Medicaid and Senior Care in the New Year
Next year is only 6 days away, but many seniors and their families are worried about what it’ll mean for themselves. Minnesotans, for example, are facing potential benefit cuts in January that could result in reduced care…or even none at all. The state feels that Medicaid spending has runaway, and the Department of Human Services (DHS) will implement stricter rules that make it more difficult for seniors to qualify for home-based services, saying “the changes will save taxpayers nearly $50 million in the next four years.”
However, what this amounts to is about 2,800 seniors suddenly being removed from the program and left to find – and pay for – assistance on their own. Basic essential activities like washing themselves or cooking meals will take on added difficulty, as seniors will soon face having to take them on themselves without the aid of others. Seniors most affected by the change are the 22,600 low-income seniors who take part in Medicaid’s “Elderly Waiver” program, one which averages about $1,200 per month per senior that allows them to pay for services and supplies that allow them to stay in their own homes longer.
Now, the new criteria under the “Elderly Waiver” program will mean that seniors will have to either show need of assistance in a minimum of four activities of daily living, or one critical activity (e.g. using the toilet, transferring themselves from one location/structure to another, etc.) But to safeguard against seniors suddenly going homeless, the DHS has said it will not apply the cuts to seniors who are at risk of neglect or homelessness, or who have suffered a fall-related broken bone in the last 12 months (among other protections.)
First Time Use
For Americans who aren’t yet seniors, January 1st is the first day they’ll be able to test drive their ObamaCare health insurance. There’s no way to predict exactly how it’ll go, especially in light of the website’s difficulties, but here are a couple of things to look out for:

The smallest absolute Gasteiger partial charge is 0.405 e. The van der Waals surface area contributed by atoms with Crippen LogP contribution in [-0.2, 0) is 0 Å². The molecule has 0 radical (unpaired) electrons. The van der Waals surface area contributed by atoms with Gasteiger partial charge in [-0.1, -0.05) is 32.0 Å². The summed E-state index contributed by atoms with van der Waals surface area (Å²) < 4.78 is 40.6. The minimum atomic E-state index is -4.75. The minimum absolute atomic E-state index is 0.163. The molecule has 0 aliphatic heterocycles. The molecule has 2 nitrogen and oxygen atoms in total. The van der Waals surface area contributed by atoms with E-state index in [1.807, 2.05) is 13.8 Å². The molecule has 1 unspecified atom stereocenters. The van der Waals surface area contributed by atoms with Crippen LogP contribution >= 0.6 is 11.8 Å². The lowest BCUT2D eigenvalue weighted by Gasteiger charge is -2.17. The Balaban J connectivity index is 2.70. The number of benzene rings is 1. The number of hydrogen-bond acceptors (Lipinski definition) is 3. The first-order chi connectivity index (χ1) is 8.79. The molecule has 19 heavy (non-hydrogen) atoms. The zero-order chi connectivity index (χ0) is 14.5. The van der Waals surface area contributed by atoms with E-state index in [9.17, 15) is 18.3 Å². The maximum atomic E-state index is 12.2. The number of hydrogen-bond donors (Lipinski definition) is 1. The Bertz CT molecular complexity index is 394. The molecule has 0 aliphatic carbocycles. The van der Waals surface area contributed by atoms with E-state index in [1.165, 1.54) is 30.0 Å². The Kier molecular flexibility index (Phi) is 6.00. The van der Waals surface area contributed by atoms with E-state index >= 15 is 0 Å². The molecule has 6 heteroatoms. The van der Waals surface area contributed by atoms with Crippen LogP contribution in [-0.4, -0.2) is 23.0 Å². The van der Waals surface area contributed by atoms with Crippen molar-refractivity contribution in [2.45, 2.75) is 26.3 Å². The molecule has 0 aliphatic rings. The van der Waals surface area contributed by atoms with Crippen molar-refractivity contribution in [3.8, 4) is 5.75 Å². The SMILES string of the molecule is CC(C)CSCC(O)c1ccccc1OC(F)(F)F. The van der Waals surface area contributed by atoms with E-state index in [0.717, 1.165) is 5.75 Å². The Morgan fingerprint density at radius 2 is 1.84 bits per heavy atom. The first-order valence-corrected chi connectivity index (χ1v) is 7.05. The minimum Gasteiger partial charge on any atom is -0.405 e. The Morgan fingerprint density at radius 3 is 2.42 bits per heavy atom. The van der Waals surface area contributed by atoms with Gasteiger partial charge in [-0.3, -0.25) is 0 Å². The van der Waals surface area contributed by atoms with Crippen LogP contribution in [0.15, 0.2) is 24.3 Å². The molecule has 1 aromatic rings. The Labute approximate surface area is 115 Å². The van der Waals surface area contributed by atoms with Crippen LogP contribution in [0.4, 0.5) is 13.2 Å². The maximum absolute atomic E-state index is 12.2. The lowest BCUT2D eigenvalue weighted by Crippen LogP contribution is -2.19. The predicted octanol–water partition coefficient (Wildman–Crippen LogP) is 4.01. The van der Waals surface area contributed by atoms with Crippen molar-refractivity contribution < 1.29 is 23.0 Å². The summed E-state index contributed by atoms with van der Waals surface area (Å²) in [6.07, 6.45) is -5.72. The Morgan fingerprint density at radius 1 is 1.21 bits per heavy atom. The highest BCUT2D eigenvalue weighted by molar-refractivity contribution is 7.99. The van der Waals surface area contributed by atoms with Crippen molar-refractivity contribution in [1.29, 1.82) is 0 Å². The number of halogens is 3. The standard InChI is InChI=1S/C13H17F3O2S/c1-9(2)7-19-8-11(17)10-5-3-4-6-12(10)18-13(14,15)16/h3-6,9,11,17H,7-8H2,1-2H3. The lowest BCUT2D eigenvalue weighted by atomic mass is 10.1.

- Latecomers who have put off signing up for health insurance have been given an extra day to ensure they’re not one of the expected 500,000 without health care on New Year’s Day.
- Anyone whose plan has been canceled still has an option to get health insurance through a recent introduction called the “catastrophic health plan” (a sort of “light” version of insurance), making them temporarily exempt from the law’s individual mandate.
- First time premiums payments aren’t officially-officially due (just this once!) until January 10th, with users still being considered covered from the first of the month.
- The administration will be sending reminder emails to people who have experienced errors signing up for insurance on the website.
- Doctors will continue to provide healthcare to high-risk people and sort out insurance issues later, instead of demanding patients wait a month or two.
- More people are eligible for Medicaid than for private insurance, meaning they have to pay less. One side effect of that is the volume of applications will increase, but the government has let those 36 states allow people to sign up with incomplete files.